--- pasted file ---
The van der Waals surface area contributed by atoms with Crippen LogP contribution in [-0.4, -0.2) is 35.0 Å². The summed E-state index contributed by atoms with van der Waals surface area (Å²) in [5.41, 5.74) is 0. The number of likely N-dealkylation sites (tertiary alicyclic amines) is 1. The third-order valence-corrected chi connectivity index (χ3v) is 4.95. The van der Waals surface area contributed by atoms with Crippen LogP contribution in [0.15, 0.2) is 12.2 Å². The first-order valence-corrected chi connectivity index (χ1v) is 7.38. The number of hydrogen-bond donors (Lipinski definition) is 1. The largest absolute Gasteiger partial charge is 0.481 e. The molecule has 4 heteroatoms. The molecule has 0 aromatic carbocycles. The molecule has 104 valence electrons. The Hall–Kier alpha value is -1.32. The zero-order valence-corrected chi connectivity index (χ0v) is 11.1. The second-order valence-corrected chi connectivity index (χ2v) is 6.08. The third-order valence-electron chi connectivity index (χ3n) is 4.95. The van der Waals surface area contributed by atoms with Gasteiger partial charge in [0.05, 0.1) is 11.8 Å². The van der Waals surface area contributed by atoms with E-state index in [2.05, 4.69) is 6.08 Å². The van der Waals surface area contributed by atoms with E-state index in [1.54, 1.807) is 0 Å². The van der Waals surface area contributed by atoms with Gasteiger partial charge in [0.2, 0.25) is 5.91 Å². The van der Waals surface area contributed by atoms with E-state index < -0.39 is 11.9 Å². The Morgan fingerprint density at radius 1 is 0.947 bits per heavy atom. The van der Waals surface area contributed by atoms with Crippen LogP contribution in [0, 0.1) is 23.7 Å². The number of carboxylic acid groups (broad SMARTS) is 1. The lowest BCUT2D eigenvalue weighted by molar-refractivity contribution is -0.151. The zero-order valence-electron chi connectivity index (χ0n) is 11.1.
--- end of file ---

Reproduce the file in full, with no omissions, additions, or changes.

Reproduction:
The van der Waals surface area contributed by atoms with Crippen LogP contribution in [-0.4, -0.2) is 35.0 Å². The summed E-state index contributed by atoms with van der Waals surface area (Å²) in [5.41, 5.74) is 0. The number of likely N-dealkylation sites (tertiary alicyclic amines) is 1. The third-order valence-corrected chi connectivity index (χ3v) is 4.95. The van der Waals surface area contributed by atoms with Crippen LogP contribution in [0.15, 0.2) is 12.2 Å². The first-order valence-corrected chi connectivity index (χ1v) is 7.38. The number of hydrogen-bond donors (Lipinski definition) is 1. The largest absolute Gasteiger partial charge is 0.481 e. The molecule has 4 heteroatoms. The molecule has 0 aromatic carbocycles. The molecule has 104 valence electrons. The Hall–Kier alpha value is -1.32. The zero-order valence-corrected chi connectivity index (χ0v) is 11.1. The second-order valence-corrected chi connectivity index (χ2v) is 6.08. The third-order valence-electron chi connectivity index (χ3n) is 4.95. The van der Waals surface area contributed by atoms with Gasteiger partial charge in [0.05, 0.1) is 11.8 Å². The van der Waals surface area contributed by atoms with E-state index in [2.05, 4.69) is 6.08 Å². The van der Waals surface area contributed by atoms with E-state index in [1.54, 1.807) is 0 Å². The van der Waals surface area contributed by atoms with Gasteiger partial charge in [0.2, 0.25) is 5.91 Å². The van der Waals surface area contributed by atoms with E-state index < -0.39 is 11.9 Å². The Morgan fingerprint density at radius 1 is 0.947 bits per heavy atom. The van der Waals surface area contributed by atoms with Crippen LogP contribution in [0, 0.1) is 23.7 Å². The number of carboxylic acid groups (broad SMARTS) is 1. The lowest BCUT2D eigenvalue weighted by molar-refractivity contribution is -0.151. The zero-order valence-electron chi connectivity index (χ0n) is 11.1.